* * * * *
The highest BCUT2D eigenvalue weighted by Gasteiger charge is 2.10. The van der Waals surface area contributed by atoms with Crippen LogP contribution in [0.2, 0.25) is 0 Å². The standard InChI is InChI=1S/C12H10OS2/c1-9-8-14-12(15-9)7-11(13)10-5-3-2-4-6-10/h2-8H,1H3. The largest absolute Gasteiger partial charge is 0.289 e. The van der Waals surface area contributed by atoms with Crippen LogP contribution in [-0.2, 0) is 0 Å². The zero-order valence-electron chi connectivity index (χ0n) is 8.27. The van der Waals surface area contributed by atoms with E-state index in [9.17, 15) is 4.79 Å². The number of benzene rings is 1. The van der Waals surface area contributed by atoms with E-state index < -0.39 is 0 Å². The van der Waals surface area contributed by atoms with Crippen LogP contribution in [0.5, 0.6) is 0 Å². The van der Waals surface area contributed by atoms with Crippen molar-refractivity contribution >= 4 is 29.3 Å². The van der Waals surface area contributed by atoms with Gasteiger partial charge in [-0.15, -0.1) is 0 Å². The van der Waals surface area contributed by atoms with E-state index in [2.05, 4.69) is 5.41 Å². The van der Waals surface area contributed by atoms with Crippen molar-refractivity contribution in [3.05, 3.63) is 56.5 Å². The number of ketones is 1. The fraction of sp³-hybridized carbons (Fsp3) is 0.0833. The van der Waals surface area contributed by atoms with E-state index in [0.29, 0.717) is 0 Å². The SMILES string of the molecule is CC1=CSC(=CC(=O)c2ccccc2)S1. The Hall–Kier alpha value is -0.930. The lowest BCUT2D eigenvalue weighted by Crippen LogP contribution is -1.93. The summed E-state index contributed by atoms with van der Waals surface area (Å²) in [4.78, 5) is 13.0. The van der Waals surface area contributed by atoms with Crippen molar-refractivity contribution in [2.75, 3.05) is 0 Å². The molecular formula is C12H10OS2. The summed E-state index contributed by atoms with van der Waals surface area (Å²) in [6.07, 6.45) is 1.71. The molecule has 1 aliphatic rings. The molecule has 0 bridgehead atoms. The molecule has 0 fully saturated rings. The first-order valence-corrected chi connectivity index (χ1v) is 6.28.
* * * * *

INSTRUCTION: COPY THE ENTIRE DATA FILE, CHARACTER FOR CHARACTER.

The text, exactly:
The highest BCUT2D eigenvalue weighted by Gasteiger charge is 2.10. The van der Waals surface area contributed by atoms with Crippen LogP contribution in [0.2, 0.25) is 0 Å². The standard InChI is InChI=1S/C12H10OS2/c1-9-8-14-12(15-9)7-11(13)10-5-3-2-4-6-10/h2-8H,1H3. The largest absolute Gasteiger partial charge is 0.289 e. The van der Waals surface area contributed by atoms with Crippen LogP contribution in [-0.2, 0) is 0 Å². The zero-order valence-electron chi connectivity index (χ0n) is 8.27. The van der Waals surface area contributed by atoms with E-state index in [9.17, 15) is 4.79 Å². The number of benzene rings is 1. The van der Waals surface area contributed by atoms with E-state index < -0.39 is 0 Å². The van der Waals surface area contributed by atoms with Crippen LogP contribution in [0.5, 0.6) is 0 Å². The van der Waals surface area contributed by atoms with Crippen molar-refractivity contribution >= 4 is 29.3 Å². The van der Waals surface area contributed by atoms with Gasteiger partial charge in [-0.15, -0.1) is 0 Å². The van der Waals surface area contributed by atoms with E-state index in [2.05, 4.69) is 5.41 Å². The van der Waals surface area contributed by atoms with Crippen molar-refractivity contribution in [3.05, 3.63) is 56.5 Å². The number of ketones is 1. The fraction of sp³-hybridized carbons (Fsp3) is 0.0833. The van der Waals surface area contributed by atoms with E-state index in [0.29, 0.717) is 0 Å². The SMILES string of the molecule is CC1=CSC(=CC(=O)c2ccccc2)S1. The Hall–Kier alpha value is -0.930. The lowest BCUT2D eigenvalue weighted by Crippen LogP contribution is -1.93. The summed E-state index contributed by atoms with van der Waals surface area (Å²) in [4.78, 5) is 13.0. The van der Waals surface area contributed by atoms with Crippen molar-refractivity contribution in [2.75, 3.05) is 0 Å². The molecular formula is C12H10OS2. The summed E-state index contributed by atoms with van der Waals surface area (Å²) in [6.07, 6.45) is 1.71. The molecule has 1 aliphatic rings. The molecule has 0 bridgehead atoms. The molecule has 0 fully saturated rings. The first-order valence-corrected chi connectivity index (χ1v) is 6.28.